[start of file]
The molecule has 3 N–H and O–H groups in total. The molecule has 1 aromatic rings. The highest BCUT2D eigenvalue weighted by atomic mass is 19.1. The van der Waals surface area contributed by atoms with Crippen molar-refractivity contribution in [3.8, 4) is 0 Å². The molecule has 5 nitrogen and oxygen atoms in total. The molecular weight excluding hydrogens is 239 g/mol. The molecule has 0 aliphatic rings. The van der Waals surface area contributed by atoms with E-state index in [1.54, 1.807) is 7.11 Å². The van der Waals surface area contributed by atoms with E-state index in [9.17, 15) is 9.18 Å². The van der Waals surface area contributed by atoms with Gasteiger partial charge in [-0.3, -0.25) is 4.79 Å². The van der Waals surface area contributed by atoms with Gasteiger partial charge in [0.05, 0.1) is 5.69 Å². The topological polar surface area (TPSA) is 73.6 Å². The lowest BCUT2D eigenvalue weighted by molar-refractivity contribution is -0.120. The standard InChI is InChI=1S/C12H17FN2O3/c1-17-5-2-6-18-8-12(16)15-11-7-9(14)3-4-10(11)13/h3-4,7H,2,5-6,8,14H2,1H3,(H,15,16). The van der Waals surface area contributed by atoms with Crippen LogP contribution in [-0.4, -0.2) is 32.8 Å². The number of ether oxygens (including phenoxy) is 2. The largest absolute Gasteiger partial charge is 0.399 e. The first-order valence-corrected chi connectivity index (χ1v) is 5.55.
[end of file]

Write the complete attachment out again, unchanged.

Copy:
The molecule has 3 N–H and O–H groups in total. The molecule has 1 aromatic rings. The highest BCUT2D eigenvalue weighted by atomic mass is 19.1. The van der Waals surface area contributed by atoms with Crippen molar-refractivity contribution in [3.8, 4) is 0 Å². The molecule has 5 nitrogen and oxygen atoms in total. The molecular weight excluding hydrogens is 239 g/mol. The molecule has 0 aliphatic rings. The van der Waals surface area contributed by atoms with E-state index in [1.54, 1.807) is 7.11 Å². The van der Waals surface area contributed by atoms with E-state index in [9.17, 15) is 9.18 Å². The van der Waals surface area contributed by atoms with Gasteiger partial charge in [-0.3, -0.25) is 4.79 Å². The van der Waals surface area contributed by atoms with Gasteiger partial charge in [0.05, 0.1) is 5.69 Å². The topological polar surface area (TPSA) is 73.6 Å². The lowest BCUT2D eigenvalue weighted by molar-refractivity contribution is -0.120. The standard InChI is InChI=1S/C12H17FN2O3/c1-17-5-2-6-18-8-12(16)15-11-7-9(14)3-4-10(11)13/h3-4,7H,2,5-6,8,14H2,1H3,(H,15,16). The van der Waals surface area contributed by atoms with Crippen LogP contribution in [-0.4, -0.2) is 32.8 Å². The number of ether oxygens (including phenoxy) is 2. The largest absolute Gasteiger partial charge is 0.399 e. The first-order valence-corrected chi connectivity index (χ1v) is 5.55.